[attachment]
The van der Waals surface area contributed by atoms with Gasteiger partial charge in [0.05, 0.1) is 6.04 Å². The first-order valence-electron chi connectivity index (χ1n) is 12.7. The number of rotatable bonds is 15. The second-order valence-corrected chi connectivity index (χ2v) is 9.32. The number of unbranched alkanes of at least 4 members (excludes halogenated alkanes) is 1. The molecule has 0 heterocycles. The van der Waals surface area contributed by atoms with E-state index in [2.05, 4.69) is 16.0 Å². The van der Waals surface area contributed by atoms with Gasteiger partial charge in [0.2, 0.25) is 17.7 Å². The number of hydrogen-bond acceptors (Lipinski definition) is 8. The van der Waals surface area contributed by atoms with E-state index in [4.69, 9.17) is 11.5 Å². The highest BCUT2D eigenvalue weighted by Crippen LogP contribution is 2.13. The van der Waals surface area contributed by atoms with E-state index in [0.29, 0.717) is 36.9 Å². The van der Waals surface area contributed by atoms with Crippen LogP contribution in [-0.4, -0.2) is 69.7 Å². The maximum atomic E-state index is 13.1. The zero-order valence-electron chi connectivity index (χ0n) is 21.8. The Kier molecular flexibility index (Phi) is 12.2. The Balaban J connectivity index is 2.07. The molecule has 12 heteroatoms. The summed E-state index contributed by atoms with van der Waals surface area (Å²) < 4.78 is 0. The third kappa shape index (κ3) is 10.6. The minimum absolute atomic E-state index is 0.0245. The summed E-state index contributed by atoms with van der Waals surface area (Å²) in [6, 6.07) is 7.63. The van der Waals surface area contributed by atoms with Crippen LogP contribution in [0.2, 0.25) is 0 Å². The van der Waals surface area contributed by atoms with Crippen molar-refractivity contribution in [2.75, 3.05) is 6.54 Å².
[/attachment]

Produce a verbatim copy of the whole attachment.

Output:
The van der Waals surface area contributed by atoms with Gasteiger partial charge in [0.05, 0.1) is 6.04 Å². The first-order valence-electron chi connectivity index (χ1n) is 12.7. The number of rotatable bonds is 15. The second-order valence-corrected chi connectivity index (χ2v) is 9.32. The number of unbranched alkanes of at least 4 members (excludes halogenated alkanes) is 1. The molecule has 0 heterocycles. The van der Waals surface area contributed by atoms with E-state index in [2.05, 4.69) is 16.0 Å². The van der Waals surface area contributed by atoms with Gasteiger partial charge in [0.2, 0.25) is 17.7 Å². The number of hydrogen-bond acceptors (Lipinski definition) is 8. The van der Waals surface area contributed by atoms with E-state index in [4.69, 9.17) is 11.5 Å². The highest BCUT2D eigenvalue weighted by Crippen LogP contribution is 2.13. The van der Waals surface area contributed by atoms with E-state index in [0.29, 0.717) is 36.9 Å². The van der Waals surface area contributed by atoms with Crippen LogP contribution in [-0.4, -0.2) is 69.7 Å². The maximum atomic E-state index is 13.1. The zero-order valence-electron chi connectivity index (χ0n) is 21.8. The Kier molecular flexibility index (Phi) is 12.2. The Balaban J connectivity index is 2.07. The molecule has 12 heteroatoms. The summed E-state index contributed by atoms with van der Waals surface area (Å²) < 4.78 is 0. The third kappa shape index (κ3) is 10.6. The minimum absolute atomic E-state index is 0.0245. The summed E-state index contributed by atoms with van der Waals surface area (Å²) in [6, 6.07) is 7.63. The van der Waals surface area contributed by atoms with Crippen LogP contribution in [0.2, 0.25) is 0 Å². The van der Waals surface area contributed by atoms with Crippen molar-refractivity contribution in [2.75, 3.05) is 6.54 Å².